WASHINGTON — To increase public awareness about the causes of specific train accidents and to reduce the need for individuals to submit Freedom of Information Act (FOIA) requests, the Federal Railroad Administration (FRA) is for the first time making its investigation reports of major train accidents and other incidents available online, FRA Administrator Joseph H. Boardman announced.
“There’s no reason that anyone who’s interested shouldn’t be able to find out the probable cause of a train accident,” said Boardman, explaining that formal FRA accident investigation reports generally focus on high-consequence train-to-train collisions, derailments, certain highway-rail grade crossing collisions, and all railroad employee fatalities.
Boardman said that the Factual Investigation Reports now posted on the FRA Web site contain detailed narratives describing the circumstances of the accident or incident and provide an analysis of the facts and FRA’s conclusion as to why the event occurred. Making this information more accessible will benefit railroads, railroad employees, state and local officials, communities, shippers, insurers and others directly or indirectly impacted by these events, he added.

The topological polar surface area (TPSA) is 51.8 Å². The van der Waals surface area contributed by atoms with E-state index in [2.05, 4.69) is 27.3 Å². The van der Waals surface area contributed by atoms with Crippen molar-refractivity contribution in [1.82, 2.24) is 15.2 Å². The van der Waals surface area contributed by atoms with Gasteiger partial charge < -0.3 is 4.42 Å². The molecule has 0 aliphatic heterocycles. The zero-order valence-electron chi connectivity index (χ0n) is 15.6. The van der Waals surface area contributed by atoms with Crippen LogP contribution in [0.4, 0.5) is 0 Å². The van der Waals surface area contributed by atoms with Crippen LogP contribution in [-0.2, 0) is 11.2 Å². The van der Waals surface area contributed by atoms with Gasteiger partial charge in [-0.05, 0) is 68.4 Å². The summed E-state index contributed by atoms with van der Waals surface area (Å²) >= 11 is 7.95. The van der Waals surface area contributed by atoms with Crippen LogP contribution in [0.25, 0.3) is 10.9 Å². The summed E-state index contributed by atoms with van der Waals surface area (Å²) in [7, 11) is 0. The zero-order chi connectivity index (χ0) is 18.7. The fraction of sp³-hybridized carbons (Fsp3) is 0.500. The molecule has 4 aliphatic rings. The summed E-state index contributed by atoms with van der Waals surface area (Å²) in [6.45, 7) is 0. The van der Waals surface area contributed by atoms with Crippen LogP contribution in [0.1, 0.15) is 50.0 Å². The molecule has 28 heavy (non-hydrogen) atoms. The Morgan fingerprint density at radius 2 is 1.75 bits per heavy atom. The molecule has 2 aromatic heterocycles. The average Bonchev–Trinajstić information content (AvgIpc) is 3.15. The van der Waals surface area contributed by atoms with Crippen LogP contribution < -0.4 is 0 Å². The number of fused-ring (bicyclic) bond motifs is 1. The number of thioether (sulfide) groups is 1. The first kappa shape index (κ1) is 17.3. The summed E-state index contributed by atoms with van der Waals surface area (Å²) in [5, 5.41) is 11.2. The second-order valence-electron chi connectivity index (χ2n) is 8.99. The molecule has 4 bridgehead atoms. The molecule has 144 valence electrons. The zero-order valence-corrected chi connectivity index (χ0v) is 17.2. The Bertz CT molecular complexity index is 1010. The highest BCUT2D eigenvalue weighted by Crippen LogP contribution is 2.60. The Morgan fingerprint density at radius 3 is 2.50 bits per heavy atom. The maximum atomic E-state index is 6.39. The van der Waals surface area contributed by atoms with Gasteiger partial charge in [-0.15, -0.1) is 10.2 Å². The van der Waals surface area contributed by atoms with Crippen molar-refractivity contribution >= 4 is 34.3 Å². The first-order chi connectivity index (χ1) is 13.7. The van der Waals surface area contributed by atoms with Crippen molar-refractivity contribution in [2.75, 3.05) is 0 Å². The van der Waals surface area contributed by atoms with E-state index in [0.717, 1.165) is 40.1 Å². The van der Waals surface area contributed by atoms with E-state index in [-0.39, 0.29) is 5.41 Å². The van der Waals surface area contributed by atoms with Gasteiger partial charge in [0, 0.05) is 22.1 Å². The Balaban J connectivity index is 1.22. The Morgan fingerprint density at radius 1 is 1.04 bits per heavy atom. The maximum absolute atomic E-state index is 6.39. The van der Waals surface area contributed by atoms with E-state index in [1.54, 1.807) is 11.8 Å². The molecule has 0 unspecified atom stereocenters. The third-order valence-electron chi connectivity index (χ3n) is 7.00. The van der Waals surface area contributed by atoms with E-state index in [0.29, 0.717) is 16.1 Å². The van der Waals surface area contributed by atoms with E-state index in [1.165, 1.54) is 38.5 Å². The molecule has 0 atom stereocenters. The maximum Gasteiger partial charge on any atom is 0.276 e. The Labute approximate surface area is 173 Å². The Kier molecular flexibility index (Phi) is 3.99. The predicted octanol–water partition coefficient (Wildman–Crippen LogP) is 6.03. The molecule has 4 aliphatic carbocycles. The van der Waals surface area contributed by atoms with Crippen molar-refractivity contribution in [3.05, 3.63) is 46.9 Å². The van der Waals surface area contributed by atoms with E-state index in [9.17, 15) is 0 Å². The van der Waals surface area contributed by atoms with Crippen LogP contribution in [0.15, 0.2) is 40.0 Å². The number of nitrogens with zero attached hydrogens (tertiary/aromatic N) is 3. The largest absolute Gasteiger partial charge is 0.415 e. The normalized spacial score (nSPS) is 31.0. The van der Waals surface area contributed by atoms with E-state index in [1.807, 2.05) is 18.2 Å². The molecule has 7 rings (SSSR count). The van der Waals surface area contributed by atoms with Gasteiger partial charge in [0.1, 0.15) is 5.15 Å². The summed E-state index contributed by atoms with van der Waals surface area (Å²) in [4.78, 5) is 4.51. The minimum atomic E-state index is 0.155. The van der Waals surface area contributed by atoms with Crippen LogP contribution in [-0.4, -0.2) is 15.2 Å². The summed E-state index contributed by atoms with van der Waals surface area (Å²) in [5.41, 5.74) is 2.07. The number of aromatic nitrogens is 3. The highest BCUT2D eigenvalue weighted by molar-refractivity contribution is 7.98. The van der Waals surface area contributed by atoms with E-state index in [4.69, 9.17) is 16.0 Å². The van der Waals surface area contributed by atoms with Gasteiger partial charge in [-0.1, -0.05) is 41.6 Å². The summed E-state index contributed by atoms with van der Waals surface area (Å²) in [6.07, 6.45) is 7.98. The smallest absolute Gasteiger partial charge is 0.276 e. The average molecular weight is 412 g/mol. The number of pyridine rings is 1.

FRA accident investigation reports for all of 2005 and 2006 and the first quarter of 2007 are online now. The reports for the remainder of 2007 will be posted in the coming months, and those for 2008 as well as all future reports will be made available online as they are completed and finalized, Boardman said. A major train accident or incident investigation typically takes six to nine months to complete, and no portions of reports are made public until an investigation is finalized.
An up-to-date listing of all active, open and ongoing investigations will also be posted online.
The FRA continuously monitors the occurrence of train accidents and incidents in real time. FRA field personnel are routinely dispatched to the scene of serious accidents in order to determine whether an investigation is warranted. During an investigation, a team of subject experts undertake a methodical examination of the event, and also assess compliance with the existing safety laws and regulations.
If the National Transportation Safety Board (NTSB) also decides to investigate the same event, by law it assumes primary responsibility for managing the investigative process with FRA performing a concurrent supporting role. FRA does not typically release its own report about an accident until the NTSB has issued its findings.
Due to size constraints and other considerations, attachments and exhibits associated with the FRA investigation reports are not being posted online, and will continue to be available only through a FOIA request. The accident/incident reports that railroads are required by federal law to routinely file with the FRA will continue to be available online. Individuals may sign up for automatic email notification of when a new investigation report is added to the public Web page.
The accident investigation webpage can be accessed at http://www.fra.dot.gov/us/content/1696.